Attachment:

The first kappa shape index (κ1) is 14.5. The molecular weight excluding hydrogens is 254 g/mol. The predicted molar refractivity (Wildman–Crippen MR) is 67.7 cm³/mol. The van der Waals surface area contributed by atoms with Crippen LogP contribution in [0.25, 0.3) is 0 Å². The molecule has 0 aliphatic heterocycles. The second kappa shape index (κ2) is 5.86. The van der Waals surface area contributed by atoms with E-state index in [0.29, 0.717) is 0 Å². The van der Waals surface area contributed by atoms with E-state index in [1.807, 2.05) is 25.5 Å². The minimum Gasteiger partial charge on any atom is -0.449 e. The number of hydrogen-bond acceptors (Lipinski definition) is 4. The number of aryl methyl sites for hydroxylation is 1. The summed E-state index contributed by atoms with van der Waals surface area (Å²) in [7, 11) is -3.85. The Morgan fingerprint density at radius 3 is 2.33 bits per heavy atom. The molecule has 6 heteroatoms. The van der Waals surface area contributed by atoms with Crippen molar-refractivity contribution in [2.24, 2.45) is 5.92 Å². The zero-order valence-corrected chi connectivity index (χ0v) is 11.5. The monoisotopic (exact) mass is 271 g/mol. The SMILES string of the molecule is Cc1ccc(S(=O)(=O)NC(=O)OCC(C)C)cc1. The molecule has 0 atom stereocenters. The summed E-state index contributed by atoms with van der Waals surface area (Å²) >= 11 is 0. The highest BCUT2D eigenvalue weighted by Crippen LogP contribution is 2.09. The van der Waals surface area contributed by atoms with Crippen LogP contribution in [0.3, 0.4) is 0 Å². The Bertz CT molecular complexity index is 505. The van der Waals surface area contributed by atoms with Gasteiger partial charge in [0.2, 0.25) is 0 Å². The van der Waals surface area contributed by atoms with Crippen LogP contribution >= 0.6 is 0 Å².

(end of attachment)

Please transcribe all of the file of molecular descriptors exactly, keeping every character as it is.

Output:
The first kappa shape index (κ1) is 14.5. The molecular weight excluding hydrogens is 254 g/mol. The predicted molar refractivity (Wildman–Crippen MR) is 67.7 cm³/mol. The van der Waals surface area contributed by atoms with Crippen LogP contribution in [0.25, 0.3) is 0 Å². The molecule has 0 aliphatic heterocycles. The second kappa shape index (κ2) is 5.86. The van der Waals surface area contributed by atoms with E-state index in [0.29, 0.717) is 0 Å². The van der Waals surface area contributed by atoms with E-state index in [1.807, 2.05) is 25.5 Å². The minimum Gasteiger partial charge on any atom is -0.449 e. The number of hydrogen-bond acceptors (Lipinski definition) is 4. The number of aryl methyl sites for hydroxylation is 1. The summed E-state index contributed by atoms with van der Waals surface area (Å²) in [7, 11) is -3.85. The Morgan fingerprint density at radius 3 is 2.33 bits per heavy atom. The molecule has 6 heteroatoms. The van der Waals surface area contributed by atoms with Crippen molar-refractivity contribution in [2.24, 2.45) is 5.92 Å². The zero-order valence-corrected chi connectivity index (χ0v) is 11.5. The monoisotopic (exact) mass is 271 g/mol. The SMILES string of the molecule is Cc1ccc(S(=O)(=O)NC(=O)OCC(C)C)cc1. The molecule has 0 atom stereocenters. The summed E-state index contributed by atoms with van der Waals surface area (Å²) >= 11 is 0. The highest BCUT2D eigenvalue weighted by Crippen LogP contribution is 2.09. The van der Waals surface area contributed by atoms with Crippen LogP contribution in [0.3, 0.4) is 0 Å². The Bertz CT molecular complexity index is 505. The van der Waals surface area contributed by atoms with Gasteiger partial charge in [0.2, 0.25) is 0 Å². The van der Waals surface area contributed by atoms with Crippen LogP contribution >= 0.6 is 0 Å².